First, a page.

1. Focus on Effort, Not Winning. Amazingly for a coach that won 10 national championships, the UCLA players always said that Coach Wooden never talked much about winning. Instead, he talked about individual and team effort. He talked about the process, the belief that the right leadership combined with exceptional effort would inevitably deliver remarkable results.
  2. A Good Leader Is First a Teacher. John Wooden’s first job out of college was teaching high school English. And for the rest of his career, he always thought of himself as a teacher. Wooden taught through four components: demonstration, imitation, correction, and repetition. Coach Wooden had this absolutely right from my perspective: To be a great leader and executive, you almost always have to be a great teacher first.
  3. Teamwork Is a Necessity. Bill Walton, one of Coach Wooden’s most accomplished and greatest players, said it best: “Coach Wooden challenged us to believe that something special could come from the group effort. We live in a society that is constantly pushing us to be individual, to be selfish. But Coach Wooden constantly focused on the group, and how there could be no success unless everybody believed in the same goal and everybody came out of there feeling good about the success of others.”
  4. Failing to Prepare Is Preparing to Fail. This quote is often attributed to Coach Wooden, but it was first said by Benjamin Franklin. Coach Wooden was extraordinarily well-prepared. Even after years and years of amazing and unprecedented success, Coach Wooden still scripted each and every practice. He was famous for arriving to practice early to make sure everything was in order and that, in fact, he and the team were completely prepared to get the most out of that afternoon. Hospitals and health systems have “practices” as well: They are called “meetings.” What is the standard for preparation in your hospital organization? What is the quality of the work both before and after meetings? What is the level of preparation for consequential meetings such as rating agency presentations, Board approval of major initiatives, and important discussions with external parties? The longer my consulting and business career goes on, the more I have come to believe in and rely on impeccable preparation.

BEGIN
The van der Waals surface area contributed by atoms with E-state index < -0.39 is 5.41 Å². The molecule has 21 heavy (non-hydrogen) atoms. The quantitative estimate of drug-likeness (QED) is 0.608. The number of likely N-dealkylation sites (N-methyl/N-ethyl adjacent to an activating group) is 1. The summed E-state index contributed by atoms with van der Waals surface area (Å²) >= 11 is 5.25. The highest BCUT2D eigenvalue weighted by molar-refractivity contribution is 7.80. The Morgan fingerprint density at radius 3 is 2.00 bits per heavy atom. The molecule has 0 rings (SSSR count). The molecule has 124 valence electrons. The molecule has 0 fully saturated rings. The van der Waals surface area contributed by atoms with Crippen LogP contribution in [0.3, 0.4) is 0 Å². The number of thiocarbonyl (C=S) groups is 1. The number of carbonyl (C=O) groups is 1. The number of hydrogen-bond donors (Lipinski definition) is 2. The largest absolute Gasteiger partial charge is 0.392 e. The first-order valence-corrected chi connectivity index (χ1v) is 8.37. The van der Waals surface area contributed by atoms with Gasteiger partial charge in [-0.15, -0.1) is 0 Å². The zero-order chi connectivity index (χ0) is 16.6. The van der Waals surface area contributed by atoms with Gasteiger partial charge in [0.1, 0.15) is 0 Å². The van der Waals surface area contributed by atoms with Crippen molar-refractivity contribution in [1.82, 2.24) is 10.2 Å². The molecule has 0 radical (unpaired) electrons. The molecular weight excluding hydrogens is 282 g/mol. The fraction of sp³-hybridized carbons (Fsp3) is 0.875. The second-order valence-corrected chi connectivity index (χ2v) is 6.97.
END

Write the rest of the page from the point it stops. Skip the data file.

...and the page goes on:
This blog covers just a few of Coach Wooden’s many approaches to and commentaries on management and leadership. But the above observations are a useful start. It is important to disclose that this blog post was guided by and drew quotes from an excellent book, Be Quick—But Don’t Hurry: Finding Success in the Teachings of a Lifetime, which was written by Andrew Hill (a former UCLA player) with the assistance of John Wooden. The book was published by Simon & Schuster in 2001 but as readers can easily see, the book by Messrs. Hill and Wooden remains absolutely relevant today. The book is a short read but will prove to be a good use of your time and your curiosity.

Learn and be smart. Those are the key attributes for today’s healthcare executives. Yesterday’s executive techniques are no longer getting the job done. Hospital leaders must be better in order to deal with the long list of obstacles that are preventing hospital success. Coach Wooden invented a unique roadmap to executive learning and leadership. That Wooden roadmap is definitely “old school,” but that roadmap and its attendant theories and methods are absolutely worth your attention.